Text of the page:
When writing a paper which applies some known method to a new problem, for completeness we may need to summarize that method, probably as a section on its own.

In the paper where it was first proposed, the method was described in a set of equations. In my case, I need to include some of these equations, because I need to refer to them in the subsequent part of my paper.

Currently I write something like the following:

We apply the X method [citation], which we shall summarize below, to describe ...

and then comes the equations, interspersed with some texts, which are paraphrased from the originals.

How do we give the proper attribution to the paper in which the method was first described, without giving the impression that some of the equations are our own? Is the above sufficient? Including [citation] before every equation seems awkward, since all of these equations are from a single paper.

3 Answers 3


It is generally sufficient to say explicitly that "in this section we will recall the method X from [citation]", and then simply do it. However, you may find it preferable not to quote equations and text from the original paper, but to adopt it according to the style, notation and message of your own manuscript.

  • Yes, I have done according to the second part of your answer. Do you think that my current approach is sufficient then?
    – adipro
    Jun 23, 2014 at 13:28
  • 1
    If you clearly cite the previous work and then recall it in your own words - I believe, this is completely o.k. and appropriate. Jun 23, 2014 at 13:30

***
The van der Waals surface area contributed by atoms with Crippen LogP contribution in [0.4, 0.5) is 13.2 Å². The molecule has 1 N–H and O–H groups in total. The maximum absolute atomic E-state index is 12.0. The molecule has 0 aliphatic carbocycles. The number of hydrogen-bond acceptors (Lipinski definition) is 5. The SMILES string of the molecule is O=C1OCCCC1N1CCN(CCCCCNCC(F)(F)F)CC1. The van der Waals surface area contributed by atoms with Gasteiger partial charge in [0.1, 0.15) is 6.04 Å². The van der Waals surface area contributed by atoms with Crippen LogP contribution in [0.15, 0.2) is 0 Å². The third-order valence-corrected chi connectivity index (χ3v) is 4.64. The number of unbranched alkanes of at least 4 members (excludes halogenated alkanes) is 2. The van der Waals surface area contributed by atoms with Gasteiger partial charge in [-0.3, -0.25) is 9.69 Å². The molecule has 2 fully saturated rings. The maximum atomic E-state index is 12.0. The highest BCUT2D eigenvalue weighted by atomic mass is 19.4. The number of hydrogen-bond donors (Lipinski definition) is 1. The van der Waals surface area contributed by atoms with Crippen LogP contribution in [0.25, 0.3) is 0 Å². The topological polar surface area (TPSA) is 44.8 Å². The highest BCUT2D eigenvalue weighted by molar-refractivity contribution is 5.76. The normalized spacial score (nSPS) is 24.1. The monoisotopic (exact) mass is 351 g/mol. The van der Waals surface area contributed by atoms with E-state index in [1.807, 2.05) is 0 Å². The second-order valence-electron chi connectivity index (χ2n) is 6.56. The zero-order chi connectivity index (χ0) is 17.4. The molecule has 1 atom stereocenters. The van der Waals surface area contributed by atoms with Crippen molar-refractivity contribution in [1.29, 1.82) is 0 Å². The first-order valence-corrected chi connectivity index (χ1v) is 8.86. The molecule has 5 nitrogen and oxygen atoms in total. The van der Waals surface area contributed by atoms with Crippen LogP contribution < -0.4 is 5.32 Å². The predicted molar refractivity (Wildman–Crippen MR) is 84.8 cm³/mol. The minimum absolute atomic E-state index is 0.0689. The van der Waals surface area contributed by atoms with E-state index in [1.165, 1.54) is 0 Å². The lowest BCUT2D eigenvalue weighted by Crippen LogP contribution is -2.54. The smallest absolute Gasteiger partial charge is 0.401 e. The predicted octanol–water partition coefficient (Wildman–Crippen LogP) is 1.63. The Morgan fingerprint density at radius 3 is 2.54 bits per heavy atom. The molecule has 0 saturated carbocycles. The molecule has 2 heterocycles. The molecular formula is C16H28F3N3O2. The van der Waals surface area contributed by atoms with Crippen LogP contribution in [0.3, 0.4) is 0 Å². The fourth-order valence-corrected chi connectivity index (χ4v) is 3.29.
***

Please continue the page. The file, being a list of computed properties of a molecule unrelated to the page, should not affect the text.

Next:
I would suggest making it clear, that you also quote the equations, e.g.

We apply the X method [citation], to describe ... The derivations and equations below are cited and summarized from [citation]:

And I would also include the major equations in your paper. Not every reader may have access to your sources, and if the equations are necessary to understand your data/approach they should be provided in your text.

By major equations I mean final expressions but not the steps how they are derived. As author, ask yourself which equations are necessary to understand the methodology and not common lore in your field.


If the equations in your source are numbered, you can use the source's numbering, perhaps with a prefix. For example, if you quote equation (2.15) in the source, you could number it as (X.2.15). Then this prefix will serve to distinguish the quoted equations from your own. If you only quote a few equations, you could also follow them with something like "these equations appear as (2.15) and (2.19) in [citation]".

  • 2
    In a long paper, this would have the disadvantage of making it difficult to find an equation given its number. Jun 23, 2014 at 13:39
  • This is true, but one could give the summary of the X paper its own section, which would alleviate the problem somewhat. If the paper is very long, one could also give the page number to help navigation. Jun 23, 2014 at 13:42

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